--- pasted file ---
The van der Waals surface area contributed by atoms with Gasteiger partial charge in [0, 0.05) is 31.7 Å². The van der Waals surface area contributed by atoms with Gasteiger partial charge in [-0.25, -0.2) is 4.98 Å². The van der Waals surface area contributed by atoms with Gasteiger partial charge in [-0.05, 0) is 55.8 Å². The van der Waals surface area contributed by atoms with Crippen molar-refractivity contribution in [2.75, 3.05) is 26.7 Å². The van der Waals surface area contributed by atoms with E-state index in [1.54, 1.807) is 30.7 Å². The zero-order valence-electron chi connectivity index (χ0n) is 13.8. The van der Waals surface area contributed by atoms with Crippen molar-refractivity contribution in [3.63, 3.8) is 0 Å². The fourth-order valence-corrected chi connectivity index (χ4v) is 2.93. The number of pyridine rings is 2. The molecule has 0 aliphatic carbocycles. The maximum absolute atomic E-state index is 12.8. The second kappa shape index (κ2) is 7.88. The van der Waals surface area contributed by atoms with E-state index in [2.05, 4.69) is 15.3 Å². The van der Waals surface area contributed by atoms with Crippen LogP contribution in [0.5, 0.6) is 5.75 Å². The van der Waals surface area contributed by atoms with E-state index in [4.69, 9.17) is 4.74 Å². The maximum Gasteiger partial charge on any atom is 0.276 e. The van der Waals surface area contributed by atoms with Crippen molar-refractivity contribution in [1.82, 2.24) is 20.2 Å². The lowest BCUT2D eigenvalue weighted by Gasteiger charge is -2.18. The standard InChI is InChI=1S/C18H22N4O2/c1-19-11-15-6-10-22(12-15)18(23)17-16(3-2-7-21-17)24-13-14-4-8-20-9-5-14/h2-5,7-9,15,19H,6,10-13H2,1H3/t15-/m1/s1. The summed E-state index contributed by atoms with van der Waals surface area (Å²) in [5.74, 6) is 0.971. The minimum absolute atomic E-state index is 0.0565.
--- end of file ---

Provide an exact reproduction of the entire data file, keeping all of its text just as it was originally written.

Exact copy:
The van der Waals surface area contributed by atoms with Gasteiger partial charge in [0, 0.05) is 31.7 Å². The van der Waals surface area contributed by atoms with Gasteiger partial charge in [-0.25, -0.2) is 4.98 Å². The van der Waals surface area contributed by atoms with Gasteiger partial charge in [-0.05, 0) is 55.8 Å². The van der Waals surface area contributed by atoms with Crippen molar-refractivity contribution in [2.75, 3.05) is 26.7 Å². The van der Waals surface area contributed by atoms with E-state index in [1.54, 1.807) is 30.7 Å². The zero-order valence-electron chi connectivity index (χ0n) is 13.8. The van der Waals surface area contributed by atoms with Crippen molar-refractivity contribution in [3.63, 3.8) is 0 Å². The fourth-order valence-corrected chi connectivity index (χ4v) is 2.93. The number of pyridine rings is 2. The molecule has 0 aliphatic carbocycles. The maximum absolute atomic E-state index is 12.8. The second kappa shape index (κ2) is 7.88. The van der Waals surface area contributed by atoms with E-state index in [2.05, 4.69) is 15.3 Å². The van der Waals surface area contributed by atoms with Crippen LogP contribution in [0.5, 0.6) is 5.75 Å². The van der Waals surface area contributed by atoms with E-state index in [4.69, 9.17) is 4.74 Å². The maximum Gasteiger partial charge on any atom is 0.276 e. The van der Waals surface area contributed by atoms with Crippen molar-refractivity contribution in [1.82, 2.24) is 20.2 Å². The lowest BCUT2D eigenvalue weighted by Gasteiger charge is -2.18. The standard InChI is InChI=1S/C18H22N4O2/c1-19-11-15-6-10-22(12-15)18(23)17-16(3-2-7-21-17)24-13-14-4-8-20-9-5-14/h2-5,7-9,15,19H,6,10-13H2,1H3/t15-/m1/s1. The summed E-state index contributed by atoms with van der Waals surface area (Å²) in [5.74, 6) is 0.971. The minimum absolute atomic E-state index is 0.0565.